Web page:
Feeds

Antarctic ice sheet melt 'not that unusual', latest ice core shows

Warm slushy spells like the 1990s have happened before

Security for virtualized datacentres

The latest ice-core analysis from the Antarctic shows that nothing unusual in terms of melting is occurring.

In research published yesterday, a large team of scientists used a deep ice core from the Western Antarctic Ice Sheet Divide to produce records going back some 2,000 years. Their analysis shown that recent melting in that area, which has caused a good deal of hysteria* in climate alarmist circles, is in fact normal.

“If we could look back at this region of Antarctica in the 1940s and 1830s, we would find that the regional climate would look a lot like it does today, and I think we also would find the glaciers retreating much as they are today,” comments Eric Steig, a senior earth-sciences boffin at the University of Washington and the lead author on the new research.

Ice loss in recent times from the Western Antarctic - considered to be one of the main places to worry about, if you worry about sea-level rises - may just "not be all that unusual", according to Steig.

The problem, as with many climate change issues, is that conditions in the Western Antarctic vary so much over short time scales that it's hard to work out if any long-term change is actually happening.

“The magnitude of unforced natural variability is very big in this area,” Steig comments.

Another major ice study recently came to similar conclusions regarding the likewise much-discussed Antarctic Peninsula: that recent melting there is not unprecedented, and indeed that various large bits of ice in that area - which today are still intact - probably broke off or melted at times in the pre-industrial past.

Stieg and his colleagues' paper is published in Nature Geoscience. ®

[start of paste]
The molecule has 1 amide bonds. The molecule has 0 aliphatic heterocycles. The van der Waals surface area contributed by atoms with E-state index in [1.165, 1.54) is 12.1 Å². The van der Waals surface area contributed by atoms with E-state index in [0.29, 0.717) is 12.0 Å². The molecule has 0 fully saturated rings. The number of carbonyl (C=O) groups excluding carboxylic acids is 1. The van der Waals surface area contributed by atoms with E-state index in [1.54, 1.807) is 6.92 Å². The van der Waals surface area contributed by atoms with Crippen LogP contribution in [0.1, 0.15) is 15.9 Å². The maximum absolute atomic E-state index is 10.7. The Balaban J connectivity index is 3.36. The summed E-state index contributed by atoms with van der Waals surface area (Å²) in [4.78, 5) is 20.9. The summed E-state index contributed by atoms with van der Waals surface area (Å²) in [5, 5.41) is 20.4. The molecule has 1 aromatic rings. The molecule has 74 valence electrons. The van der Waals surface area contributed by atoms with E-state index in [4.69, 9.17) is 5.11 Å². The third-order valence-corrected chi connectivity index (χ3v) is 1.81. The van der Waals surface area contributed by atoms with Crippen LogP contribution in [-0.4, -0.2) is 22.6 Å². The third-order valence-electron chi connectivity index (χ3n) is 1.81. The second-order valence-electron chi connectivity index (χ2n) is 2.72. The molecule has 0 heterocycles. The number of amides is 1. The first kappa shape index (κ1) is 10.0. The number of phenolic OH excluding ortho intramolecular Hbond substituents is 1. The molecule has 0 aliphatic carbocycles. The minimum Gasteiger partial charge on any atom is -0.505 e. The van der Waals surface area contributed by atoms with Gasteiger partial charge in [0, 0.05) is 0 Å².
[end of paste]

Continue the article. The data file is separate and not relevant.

Bootnote

* For instance the hippies at Greenpeace (it is compulsory to be a hippie at Greenpeace) have this to say:

"... melting of ... the Western Antarctic ice sheet could ultimately raise sea levels by anything up to 13 metres or so (43 foot) if we do not drastically curb our greenhouse gas emissions, even the small fraction of this predicted by 2100 would be an economic and humanitarian disaster ...

"... London, Bangkok and New York, Shanghai and Mumbai will be among a number of cities which will eventually end up below sea level ..."

Actually though, that small fraction by 2100 is really tiny even under the standard alarmist case - which is itself looking very unlikely.

Security for virtualized datacentres

More from The Register

next story
Boffins say they've got Lithium batteries the wrong way around
Surprises at the nano-scale mean our ideas about how they charge could be all wrong
Thought that last dinosaur was BIG? This one's bloody ENORMOUS
Weighed several adult elephants, contend boffins
Europe prepares to INVADE comet: Rosetta landing site chosen
No word yet on whether backup site is labelled 'K'
City hidden beneath England's Stonehenge had HUMAN ABATTOIR. And a pub
Boozed-up ancients drank beer before tearing corpses apart
'Duck face' selfie in SPAAAACE: Rosetta's snap with bird comet
Probe prepares to make first landing on fast-moving rock
Archaeologists and robots on hunt for more Antikythera pieces
How much of the world's oldest computer can they find?
LOHAN invites ENTIRE REG READERSHIP to New Mexico shindig
Well, those of you who back our Kickstarter tin-rattling...
prev story

Whitepapers

Secure remote control for conventional and virtual desktops
Balancing user privacy and privileged access, in accordance with compliance frameworks and legislation. Evaluating any potential remote control choice.
Saudi Petroleum chooses Tegile storage solution
A storage solution that addresses company growth and performance for business-critical applications of caseware archive and search along with other key operational systems.
High Performance for All
While HPC is not new, it has traditionally been seen as a specialist area – is it now geared up to meet more mainstream requirements?
Security for virtualized datacentres
Legacy security solutions are inefficient due to the architectural differences between physical and virtual environments.
Providing a secure and efficient Helpdesk
A single remote control platform for user support is be key to providing an efficient helpdesk. Retain full control over the way in which screen and keystroke data is transmitted.